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1930 Dictator Coupe (Regal)


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I recently purchased a 1930 Dictator Coupe (six) on a whim to restorod it as a daily driver. Now I'm thinking there are very few of these left (five '30 coupes on the '95 registry) and I feel a responsibility to restore it as stock. As a wire-wheeled Regal it may be the only one left. I don't want to put more in it than it will ever be worth. How do I go about getting an assessment on bringing it from it's current state to it's former glory? Scott- Forest Grove, OR

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Scott, <BR>It is hard to say what it will cost to restore a car. It all depends on what level you want the car restored to. A concourse show car or a knock about driver. In general it cost just as much to have show chrome done for a Ford as it does for a Packard, and the cost of labor is the same as well for everything else. The bottom line, the cost of restoration is just as expensive for the guy with the Packard, Peerless or Pierce-Arrow as it is for the guy with a Ford, Chevy or Studebaker Dictator, the difference is what the car is worth when you are done. With this in mind, you have to make up your mind why you want to restore the car, for the fun you will have along the way and when it is finished, or future profit. Not having seen the car I can't say what it will cost to restore, but, the odds are you will have more money into it than it will ever be worth. That does not mean the car is not worth saving, I am sure it is, and when finished it will be a great car to tour and show, you just need to be committed for the long haul and willing to do most of the work yourself and learn a lot of new skills. wink.gif" border="0<BR>An added note: Scott you might want to email a friend of mine, he is doing a frame up restoration on a six wire wheel 1930 Commander rumble seat coupe. He will be better able to help you determine the potential cost of this project. His name is Rick and you can email him at: studerickpet@yahoo.com<BR>Good luck<p>[ 12-13-2001: Message edited by: Mark Huston ]

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Scott,<BR>Let me get my two cents in as well, also you might try talking with Kevin (e-mail; oldiron29@aol.com)who is about 2/3 finished with a ground-up restoration os a 1929 Dictator Cabriolet, like your coupe there are not many around, and he has been putting this back together from three truck loads of parts. His car is featured on the ASC web page under "Feature Restoration" page, here is a direct link to page 1; <A HREF="http://www.antiquestudebakerclub.com/feature_restoration.htm" TARGET=_blank>http://www.antiquestudebakerclub.com/feature_restoration.htm</A> <BR>and page 2; <A HREF="http://www.antiquestudebakerclub.com/new_page_1.htm" TARGET=_blank>http://www.antiquestudebakerclub.com/new_page_1.htm</A> <BR>he can give you a good idea about what he has into it as well. My own personal opinion is this, Studebaker is not as common as a "Model A" or some other marquee in any body style, and yes, there is the potential with restoring any car that you may put into it more that it may be worth in dollars and cents, BUT....what price do you put on history and preserving the originality of something there are so few of around anymore? What price do you place on your own personal enjoyment and sense of accomplishment? Let me put it another way, like the famous Visa card commercial;<P>New Chrome for radiator shell - $400<BR>Set of Reproduction hubcaps - $85 ea.<BR>Owners Manual from E-bay - $75.<BR>Getting together with other Antique Studebaker owners, kicking tires, telling tall tales and being the only one among them with a '30 Dictator coupe - <B>PRICELESS!!!</B>.<P>Good luck. wink.gif" border="0<P><BR>[ 12-14-2001: Message edited by: ASCwebmaster ]<p>[ 12-14-2001: Message edited by: ASCwebmaster ]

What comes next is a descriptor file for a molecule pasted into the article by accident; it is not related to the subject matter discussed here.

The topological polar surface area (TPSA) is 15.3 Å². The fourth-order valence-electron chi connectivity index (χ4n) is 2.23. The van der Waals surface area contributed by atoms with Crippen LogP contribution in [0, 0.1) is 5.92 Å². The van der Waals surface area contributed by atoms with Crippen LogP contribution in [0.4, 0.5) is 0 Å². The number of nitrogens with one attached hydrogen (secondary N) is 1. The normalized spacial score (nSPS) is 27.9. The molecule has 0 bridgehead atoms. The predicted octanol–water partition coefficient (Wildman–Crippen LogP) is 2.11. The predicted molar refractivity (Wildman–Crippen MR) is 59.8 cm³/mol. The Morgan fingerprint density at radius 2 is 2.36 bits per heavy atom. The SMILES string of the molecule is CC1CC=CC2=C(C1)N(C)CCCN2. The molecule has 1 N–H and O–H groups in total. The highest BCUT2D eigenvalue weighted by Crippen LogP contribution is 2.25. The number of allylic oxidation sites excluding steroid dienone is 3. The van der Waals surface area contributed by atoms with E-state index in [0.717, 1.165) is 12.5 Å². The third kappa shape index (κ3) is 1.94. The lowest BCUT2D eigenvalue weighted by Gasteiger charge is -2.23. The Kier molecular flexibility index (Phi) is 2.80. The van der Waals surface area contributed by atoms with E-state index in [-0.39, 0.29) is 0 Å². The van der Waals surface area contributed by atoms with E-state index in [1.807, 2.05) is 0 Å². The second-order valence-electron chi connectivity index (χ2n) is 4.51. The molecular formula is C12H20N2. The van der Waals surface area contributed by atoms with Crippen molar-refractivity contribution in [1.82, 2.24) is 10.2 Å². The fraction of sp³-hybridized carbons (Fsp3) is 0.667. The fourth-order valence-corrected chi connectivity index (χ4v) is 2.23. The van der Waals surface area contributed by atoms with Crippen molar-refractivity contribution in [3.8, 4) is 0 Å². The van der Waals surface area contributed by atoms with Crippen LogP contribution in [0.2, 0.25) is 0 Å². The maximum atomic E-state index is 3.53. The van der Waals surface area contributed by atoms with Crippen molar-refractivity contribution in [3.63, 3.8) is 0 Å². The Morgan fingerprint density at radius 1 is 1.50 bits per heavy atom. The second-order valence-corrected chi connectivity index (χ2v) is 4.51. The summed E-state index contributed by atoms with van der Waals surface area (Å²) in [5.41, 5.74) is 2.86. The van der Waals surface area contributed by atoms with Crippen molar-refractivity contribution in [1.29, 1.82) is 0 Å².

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I too believe that it is not the cost but the enjoyment of owing and pride of your own work. I have several cars and none of them rank as top show cars. It does not bother me at all because I know I have the enjoyment of spending the day working on one of my cars and when the day is over, I step back and feel that I did something my self andI didnt pay a restorer to do it. I cant do every thing good such as upholstery and body work but I try and its fun. I might enter one show a year at the most and thats not fun to me. I love to own history and this make my day.

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  • 4 weeks later...

Along this same topic, how rare is a 1934 and 1935 coupe? I have just the complete bodies and no running gear. I taled to a member about it today and he feels that they should be restored. One of the cars has a chopped frame on it now. I have a 1934 Nash that I would rather make a street rod out of. I also own a 1928 Dictator Sedan that needs to be resored. Let me know what you think.

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